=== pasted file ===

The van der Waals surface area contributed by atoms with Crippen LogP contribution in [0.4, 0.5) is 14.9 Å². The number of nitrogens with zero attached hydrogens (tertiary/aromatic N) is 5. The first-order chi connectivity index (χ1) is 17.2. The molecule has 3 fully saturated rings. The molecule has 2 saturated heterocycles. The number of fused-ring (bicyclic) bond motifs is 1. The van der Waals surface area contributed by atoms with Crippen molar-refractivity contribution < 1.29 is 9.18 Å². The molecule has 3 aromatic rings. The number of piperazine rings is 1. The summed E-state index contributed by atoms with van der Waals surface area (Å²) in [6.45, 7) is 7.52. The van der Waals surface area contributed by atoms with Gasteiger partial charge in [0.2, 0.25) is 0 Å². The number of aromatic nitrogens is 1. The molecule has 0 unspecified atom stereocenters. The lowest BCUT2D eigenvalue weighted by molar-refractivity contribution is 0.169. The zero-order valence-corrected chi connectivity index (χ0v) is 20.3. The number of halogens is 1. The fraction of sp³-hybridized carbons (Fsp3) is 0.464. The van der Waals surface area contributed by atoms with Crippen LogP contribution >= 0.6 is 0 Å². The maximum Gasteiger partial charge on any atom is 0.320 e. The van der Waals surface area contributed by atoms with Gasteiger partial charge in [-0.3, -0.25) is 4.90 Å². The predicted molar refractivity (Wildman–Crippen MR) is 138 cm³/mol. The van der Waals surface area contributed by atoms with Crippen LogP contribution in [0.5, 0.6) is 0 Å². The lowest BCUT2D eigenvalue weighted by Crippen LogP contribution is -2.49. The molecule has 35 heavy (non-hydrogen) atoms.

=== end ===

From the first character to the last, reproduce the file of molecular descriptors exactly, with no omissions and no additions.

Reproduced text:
The van der Waals surface area contributed by atoms with Crippen LogP contribution in [0.4, 0.5) is 14.9 Å². The number of nitrogens with zero attached hydrogens (tertiary/aromatic N) is 5. The first-order chi connectivity index (χ1) is 17.2. The molecule has 3 fully saturated rings. The molecule has 2 saturated heterocycles. The number of fused-ring (bicyclic) bond motifs is 1. The van der Waals surface area contributed by atoms with Crippen molar-refractivity contribution < 1.29 is 9.18 Å². The molecule has 3 aromatic rings. The number of piperazine rings is 1. The summed E-state index contributed by atoms with van der Waals surface area (Å²) in [6.45, 7) is 7.52. The van der Waals surface area contributed by atoms with Gasteiger partial charge in [0.2, 0.25) is 0 Å². The number of aromatic nitrogens is 1. The molecule has 0 unspecified atom stereocenters. The lowest BCUT2D eigenvalue weighted by molar-refractivity contribution is 0.169. The zero-order valence-corrected chi connectivity index (χ0v) is 20.3. The number of halogens is 1. The fraction of sp³-hybridized carbons (Fsp3) is 0.464. The van der Waals surface area contributed by atoms with Crippen LogP contribution >= 0.6 is 0 Å². The maximum Gasteiger partial charge on any atom is 0.320 e. The van der Waals surface area contributed by atoms with Gasteiger partial charge in [-0.3, -0.25) is 4.90 Å². The predicted molar refractivity (Wildman–Crippen MR) is 138 cm³/mol. The van der Waals surface area contributed by atoms with Crippen LogP contribution in [0.5, 0.6) is 0 Å². The lowest BCUT2D eigenvalue weighted by Crippen LogP contribution is -2.49. The molecule has 35 heavy (non-hydrogen) atoms.